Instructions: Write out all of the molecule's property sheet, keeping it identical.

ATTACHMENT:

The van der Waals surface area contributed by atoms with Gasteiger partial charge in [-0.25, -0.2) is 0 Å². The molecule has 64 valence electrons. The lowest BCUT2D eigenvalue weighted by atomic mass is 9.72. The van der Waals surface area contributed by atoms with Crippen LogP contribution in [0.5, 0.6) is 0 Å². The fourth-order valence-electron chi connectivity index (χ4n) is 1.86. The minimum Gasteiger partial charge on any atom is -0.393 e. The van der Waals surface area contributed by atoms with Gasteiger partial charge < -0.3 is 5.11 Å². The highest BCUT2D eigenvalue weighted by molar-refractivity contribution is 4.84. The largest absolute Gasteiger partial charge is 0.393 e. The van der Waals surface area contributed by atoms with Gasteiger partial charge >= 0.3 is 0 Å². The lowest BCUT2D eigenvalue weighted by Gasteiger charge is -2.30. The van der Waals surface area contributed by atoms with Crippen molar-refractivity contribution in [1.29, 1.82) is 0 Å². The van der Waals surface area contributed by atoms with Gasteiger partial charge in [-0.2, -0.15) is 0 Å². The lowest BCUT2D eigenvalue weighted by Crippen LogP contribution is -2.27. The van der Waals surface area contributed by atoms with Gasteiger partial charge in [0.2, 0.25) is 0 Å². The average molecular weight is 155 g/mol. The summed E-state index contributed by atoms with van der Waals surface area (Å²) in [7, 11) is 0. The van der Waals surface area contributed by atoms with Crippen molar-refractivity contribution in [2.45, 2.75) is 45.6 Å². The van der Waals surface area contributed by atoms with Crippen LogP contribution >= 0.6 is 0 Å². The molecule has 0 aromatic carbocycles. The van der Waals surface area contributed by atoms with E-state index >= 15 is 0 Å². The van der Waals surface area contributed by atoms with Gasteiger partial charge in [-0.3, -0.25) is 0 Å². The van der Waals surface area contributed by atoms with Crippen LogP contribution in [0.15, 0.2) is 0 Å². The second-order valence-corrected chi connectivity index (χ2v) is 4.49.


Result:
The van der Waals surface area contributed by atoms with Gasteiger partial charge in [-0.25, -0.2) is 0 Å². The molecule has 64 valence electrons. The lowest BCUT2D eigenvalue weighted by atomic mass is 9.72. The van der Waals surface area contributed by atoms with Crippen LogP contribution in [0.5, 0.6) is 0 Å². The fourth-order valence-electron chi connectivity index (χ4n) is 1.86. The minimum Gasteiger partial charge on any atom is -0.393 e. The van der Waals surface area contributed by atoms with Gasteiger partial charge < -0.3 is 5.11 Å². The highest BCUT2D eigenvalue weighted by molar-refractivity contribution is 4.84. The largest absolute Gasteiger partial charge is 0.393 e. The van der Waals surface area contributed by atoms with Gasteiger partial charge >= 0.3 is 0 Å². The lowest BCUT2D eigenvalue weighted by Gasteiger charge is -2.30. The van der Waals surface area contributed by atoms with Crippen molar-refractivity contribution in [1.29, 1.82) is 0 Å². The van der Waals surface area contributed by atoms with Gasteiger partial charge in [-0.2, -0.15) is 0 Å². The lowest BCUT2D eigenvalue weighted by Crippen LogP contribution is -2.27. The van der Waals surface area contributed by atoms with Gasteiger partial charge in [0.2, 0.25) is 0 Å². The average molecular weight is 155 g/mol. The summed E-state index contributed by atoms with van der Waals surface area (Å²) in [7, 11) is 0. The van der Waals surface area contributed by atoms with Crippen molar-refractivity contribution in [2.45, 2.75) is 45.6 Å². The van der Waals surface area contributed by atoms with Crippen LogP contribution >= 0.6 is 0 Å². The molecule has 0 aromatic carbocycles. The van der Waals surface area contributed by atoms with E-state index >= 15 is 0 Å². The van der Waals surface area contributed by atoms with Gasteiger partial charge in [-0.3, -0.25) is 0 Å². The van der Waals surface area contributed by atoms with Crippen LogP contribution in [0.15, 0.2) is 0 Å². The second-order valence-corrected chi connectivity index (χ2v) is 4.49.